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Rick Russell

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SPORTS
August 15, 1990 | RICH ROBERTS, TIMES STAFF WRITER
In southeast California, there are tank tracks where U.S. Army troops prepared for desert combat. Those soldiers never heard of Saddam Hussein. Their minds were on German Field Marshal Erwin Rommel; their commander was George S. Patton. "General Patton was in that area a lot when he was training his troops to go to North Africa," said Marilyn Russell. "There's a Patton Museum off (Interstate) 10 at Chiriaco Summit. There are remnants of the barracks, the airfield."
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SPORTS
August 15, 1990 | RICH ROBERTS, TIMES STAFF WRITER
In southeast California, there are tank tracks where U.S. Army troops prepared for desert combat. Those soldiers never heard of Saddam Hussein. Their minds were on German Field Marshal Erwin Rommel; their commander was George S. Patton. "General Patton was in that area a lot when he was training his troops to go to North Africa," said Marilyn Russell. "There's a Patton Museum off (Interstate) 10 at Chiriaco Summit. There are remnants of the barracks, the airfield."
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SPORTS
October 24, 2004 | Peter Yoon
The Serra League will get the showdown many fans have been looking for. Santa Ana Mater Dei used a stifling defense to get past Bellflower St. John Bosco, 34-7, Saturday night at Santa Ana Stadium and set up a battle next week against Los Angeles Loyola that should help determine the champion of one of the toughest leagues in the state. Mater Dei (6-1, 2-0) held St.
NEWS
February 15, 2001 | Michael Hiltzik
This chart was inadvertantly dropped from a Feb. 8 Tech Times story on building a personal computer from scratch.
NEWS
October 7, 1996 | From Associated Press
It should have been William Cockrell's big day, a chance at $2 million in the state lottery's weekly contest. But Cockrell, 65, had to sit out Saturday's Big Spin after missing a contestants' briefing the night before. He had a pretty good excuse. He was in jail. County drug agents took the retired maintenance man and painter into custody Friday morning despite his protest that he had an urgent appointment in Sacramento for the Big Spin.
CALIFORNIA | LOCAL
February 3, 2002 | STUART PFEIFER, TIMES STAFF WRITER
Thousands of onlookers lined the sun-swept streets of downtown Santa Ana on Saturday for the city's Black History Month parade, a celebration of diversity that's become one of Orange County's most popular festivals. "It's a great day. We have a mix of cultures here in Santa Ana. We can celebrate not just for Martin Luther King, but for everybody," said Kenny Murray, 40, a postal employee from Anaheim. "Look at the crowd. We have Asians, blacks, whites, Hispanics. We've come together."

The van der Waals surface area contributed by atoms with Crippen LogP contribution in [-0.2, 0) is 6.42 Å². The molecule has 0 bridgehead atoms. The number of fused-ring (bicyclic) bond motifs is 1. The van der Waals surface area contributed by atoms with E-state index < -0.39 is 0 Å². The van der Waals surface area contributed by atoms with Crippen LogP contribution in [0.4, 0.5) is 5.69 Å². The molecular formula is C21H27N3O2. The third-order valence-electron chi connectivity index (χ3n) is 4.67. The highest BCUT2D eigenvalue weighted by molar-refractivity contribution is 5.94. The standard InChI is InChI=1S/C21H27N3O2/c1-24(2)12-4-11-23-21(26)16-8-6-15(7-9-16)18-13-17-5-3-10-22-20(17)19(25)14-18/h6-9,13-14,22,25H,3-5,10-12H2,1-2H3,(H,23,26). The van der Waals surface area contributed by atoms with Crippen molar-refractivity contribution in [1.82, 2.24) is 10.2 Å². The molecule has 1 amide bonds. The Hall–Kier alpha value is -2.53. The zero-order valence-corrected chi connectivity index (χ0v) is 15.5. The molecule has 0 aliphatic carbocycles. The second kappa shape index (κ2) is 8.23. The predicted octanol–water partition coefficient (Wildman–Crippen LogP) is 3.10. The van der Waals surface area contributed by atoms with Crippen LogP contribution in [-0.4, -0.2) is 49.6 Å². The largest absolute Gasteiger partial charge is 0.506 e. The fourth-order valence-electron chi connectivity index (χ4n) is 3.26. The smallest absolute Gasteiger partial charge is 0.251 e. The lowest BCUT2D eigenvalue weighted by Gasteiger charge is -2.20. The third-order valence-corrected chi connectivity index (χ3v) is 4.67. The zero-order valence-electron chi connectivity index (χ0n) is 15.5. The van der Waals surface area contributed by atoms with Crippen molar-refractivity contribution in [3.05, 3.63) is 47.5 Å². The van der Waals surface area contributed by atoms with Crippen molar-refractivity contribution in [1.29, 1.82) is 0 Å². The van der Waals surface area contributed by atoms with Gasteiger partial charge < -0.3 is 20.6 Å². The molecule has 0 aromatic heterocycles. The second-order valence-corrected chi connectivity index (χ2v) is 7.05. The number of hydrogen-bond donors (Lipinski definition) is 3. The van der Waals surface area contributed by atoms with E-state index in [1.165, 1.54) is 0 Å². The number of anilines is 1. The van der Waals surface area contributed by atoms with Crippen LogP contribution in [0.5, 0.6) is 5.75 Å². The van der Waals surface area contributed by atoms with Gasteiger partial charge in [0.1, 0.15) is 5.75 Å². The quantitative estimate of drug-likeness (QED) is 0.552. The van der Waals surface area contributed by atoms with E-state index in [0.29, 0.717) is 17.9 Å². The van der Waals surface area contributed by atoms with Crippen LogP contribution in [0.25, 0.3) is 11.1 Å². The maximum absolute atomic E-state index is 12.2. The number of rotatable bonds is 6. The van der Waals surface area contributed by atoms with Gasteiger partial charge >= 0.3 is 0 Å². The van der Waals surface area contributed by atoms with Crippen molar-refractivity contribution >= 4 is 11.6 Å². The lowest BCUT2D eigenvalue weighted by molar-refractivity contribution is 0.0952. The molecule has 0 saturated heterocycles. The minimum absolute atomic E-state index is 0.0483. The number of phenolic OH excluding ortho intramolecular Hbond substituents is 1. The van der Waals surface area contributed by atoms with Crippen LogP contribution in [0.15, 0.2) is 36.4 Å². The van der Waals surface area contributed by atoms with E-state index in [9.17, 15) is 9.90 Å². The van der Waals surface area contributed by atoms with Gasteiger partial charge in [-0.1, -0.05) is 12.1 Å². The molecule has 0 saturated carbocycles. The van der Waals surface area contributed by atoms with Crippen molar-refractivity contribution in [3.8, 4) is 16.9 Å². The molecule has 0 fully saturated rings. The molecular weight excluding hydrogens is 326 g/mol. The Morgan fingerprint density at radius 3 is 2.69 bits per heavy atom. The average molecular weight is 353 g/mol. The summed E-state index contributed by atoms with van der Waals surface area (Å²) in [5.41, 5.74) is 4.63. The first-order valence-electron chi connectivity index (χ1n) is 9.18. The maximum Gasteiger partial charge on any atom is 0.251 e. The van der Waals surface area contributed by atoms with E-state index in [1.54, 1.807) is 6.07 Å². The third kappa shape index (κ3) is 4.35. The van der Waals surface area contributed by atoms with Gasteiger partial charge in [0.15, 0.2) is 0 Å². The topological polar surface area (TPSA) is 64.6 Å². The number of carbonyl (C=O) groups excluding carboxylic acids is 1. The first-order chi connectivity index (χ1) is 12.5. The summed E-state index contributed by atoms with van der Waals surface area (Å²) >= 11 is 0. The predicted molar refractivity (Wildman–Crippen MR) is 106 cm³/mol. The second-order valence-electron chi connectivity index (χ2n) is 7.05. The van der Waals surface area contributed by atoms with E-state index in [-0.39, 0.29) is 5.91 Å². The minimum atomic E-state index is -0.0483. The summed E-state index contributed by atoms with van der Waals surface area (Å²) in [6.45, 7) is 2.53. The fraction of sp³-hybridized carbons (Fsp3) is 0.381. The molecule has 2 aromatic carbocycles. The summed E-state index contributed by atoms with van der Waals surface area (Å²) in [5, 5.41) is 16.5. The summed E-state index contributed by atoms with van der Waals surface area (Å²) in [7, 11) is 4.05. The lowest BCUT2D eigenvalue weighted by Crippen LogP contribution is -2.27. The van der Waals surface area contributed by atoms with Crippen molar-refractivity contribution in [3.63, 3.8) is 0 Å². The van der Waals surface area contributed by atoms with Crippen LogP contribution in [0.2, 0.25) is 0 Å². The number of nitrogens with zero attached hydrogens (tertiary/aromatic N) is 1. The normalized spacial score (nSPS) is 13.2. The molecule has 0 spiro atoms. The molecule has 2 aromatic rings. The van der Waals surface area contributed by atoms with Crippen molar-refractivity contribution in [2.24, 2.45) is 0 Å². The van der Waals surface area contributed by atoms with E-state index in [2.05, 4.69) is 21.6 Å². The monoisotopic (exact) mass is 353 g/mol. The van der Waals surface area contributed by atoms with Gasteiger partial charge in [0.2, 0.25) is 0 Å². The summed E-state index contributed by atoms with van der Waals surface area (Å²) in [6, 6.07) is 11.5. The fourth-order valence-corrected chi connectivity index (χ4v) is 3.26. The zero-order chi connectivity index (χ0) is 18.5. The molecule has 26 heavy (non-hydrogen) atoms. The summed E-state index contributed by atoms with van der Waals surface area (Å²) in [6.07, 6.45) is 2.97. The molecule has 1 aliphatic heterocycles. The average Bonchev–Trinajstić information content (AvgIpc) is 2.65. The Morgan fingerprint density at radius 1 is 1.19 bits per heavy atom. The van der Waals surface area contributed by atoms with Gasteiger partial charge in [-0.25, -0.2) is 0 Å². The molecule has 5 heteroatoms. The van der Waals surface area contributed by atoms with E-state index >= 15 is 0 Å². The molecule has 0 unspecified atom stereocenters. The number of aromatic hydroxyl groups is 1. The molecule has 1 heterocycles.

CALIFORNIA | LOCAL
September 4, 1998 | DEBRA CANO
He liked off-roading on the narrow, sometimes cliff-hanging trail, and splashing through mud and water on the back-country ride. But for Benjamin Ferrufino, 14, the best part of a recent trip to the San Bernardino Forest was getting away from the city: "Here, you can get away from all your troubles." Ferrufino was one of 45 Anaheim boys and girls whisked away from their city neighborhoods last weekend for the mountain trip.
BUSINESS
September 3, 1985 | From Associated Press
A three-year agreement by airlines to keep fare prices level in the busy California air corridor has ended, and the passengers filling up planes to take advantage of the low rates couldn't be happier. The cut-rate fares returned last Friday, with newcomer Continental West offering seats for as much as 70% below prevailing rates. The other major regional carriers--PSA, AirCal and United--responded with comparable cuts.
NEWS
July 18, 1997 | AMY WALLACE, TIMES EDUCATION WRITER
A University of California Board of Regents committee unanimously approved a plan Thursday to double UC's annual spending on outreach programs--which seek to increase minority enrollment without using affirmative action--to $120 million.
NEWS
March 14, 1991 | SHAWN HUBLER and MARCIDA DODSON, TIMES STAFF WRITERS
The wind whipped across the boulders and through a stand of chaparral. It would be cold again come nightfall. Kevin Zwieg hugged himself and wept and spoke--in the present tense--of the young son he cannot find. "Travis is just an all-around boy. Everybody he meets falls in love with him," the 30-year-old father said. Then Kevin Zwieg broke down again, sobbing hoarsely. "I'll never quit looking for him," he vowed. "Never."
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